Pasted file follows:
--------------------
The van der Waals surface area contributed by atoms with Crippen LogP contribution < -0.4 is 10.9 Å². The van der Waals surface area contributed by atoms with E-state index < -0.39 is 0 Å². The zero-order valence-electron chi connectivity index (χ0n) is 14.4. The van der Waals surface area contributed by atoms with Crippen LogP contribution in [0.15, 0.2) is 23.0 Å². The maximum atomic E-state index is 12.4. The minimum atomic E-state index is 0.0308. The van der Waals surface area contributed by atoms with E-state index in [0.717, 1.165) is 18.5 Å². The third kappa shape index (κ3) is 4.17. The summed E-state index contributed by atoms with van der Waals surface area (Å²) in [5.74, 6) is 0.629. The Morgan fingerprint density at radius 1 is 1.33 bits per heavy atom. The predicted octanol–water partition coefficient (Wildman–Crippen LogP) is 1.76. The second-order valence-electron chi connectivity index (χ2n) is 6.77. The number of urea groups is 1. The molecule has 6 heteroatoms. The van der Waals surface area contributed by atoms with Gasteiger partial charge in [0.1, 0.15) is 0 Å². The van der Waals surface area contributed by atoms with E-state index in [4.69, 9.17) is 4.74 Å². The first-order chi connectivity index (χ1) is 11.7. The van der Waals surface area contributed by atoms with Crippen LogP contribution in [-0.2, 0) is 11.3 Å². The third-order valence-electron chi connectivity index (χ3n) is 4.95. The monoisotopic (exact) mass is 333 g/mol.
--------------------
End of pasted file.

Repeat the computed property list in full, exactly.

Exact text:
The van der Waals surface area contributed by atoms with Crippen LogP contribution < -0.4 is 10.9 Å². The van der Waals surface area contributed by atoms with E-state index < -0.39 is 0 Å². The zero-order valence-electron chi connectivity index (χ0n) is 14.4. The van der Waals surface area contributed by atoms with Crippen LogP contribution in [0.15, 0.2) is 23.0 Å². The maximum atomic E-state index is 12.4. The minimum atomic E-state index is 0.0308. The van der Waals surface area contributed by atoms with E-state index in [0.717, 1.165) is 18.5 Å². The third kappa shape index (κ3) is 4.17. The summed E-state index contributed by atoms with van der Waals surface area (Å²) in [5.74, 6) is 0.629. The Morgan fingerprint density at radius 1 is 1.33 bits per heavy atom. The predicted octanol–water partition coefficient (Wildman–Crippen LogP) is 1.76. The second-order valence-electron chi connectivity index (χ2n) is 6.77. The number of urea groups is 1. The molecule has 6 heteroatoms. The van der Waals surface area contributed by atoms with Gasteiger partial charge in [0.1, 0.15) is 0 Å². The van der Waals surface area contributed by atoms with E-state index in [4.69, 9.17) is 4.74 Å². The first-order chi connectivity index (χ1) is 11.7. The van der Waals surface area contributed by atoms with Crippen LogP contribution in [-0.2, 0) is 11.3 Å². The third-order valence-electron chi connectivity index (χ3n) is 4.95. The monoisotopic (exact) mass is 333 g/mol.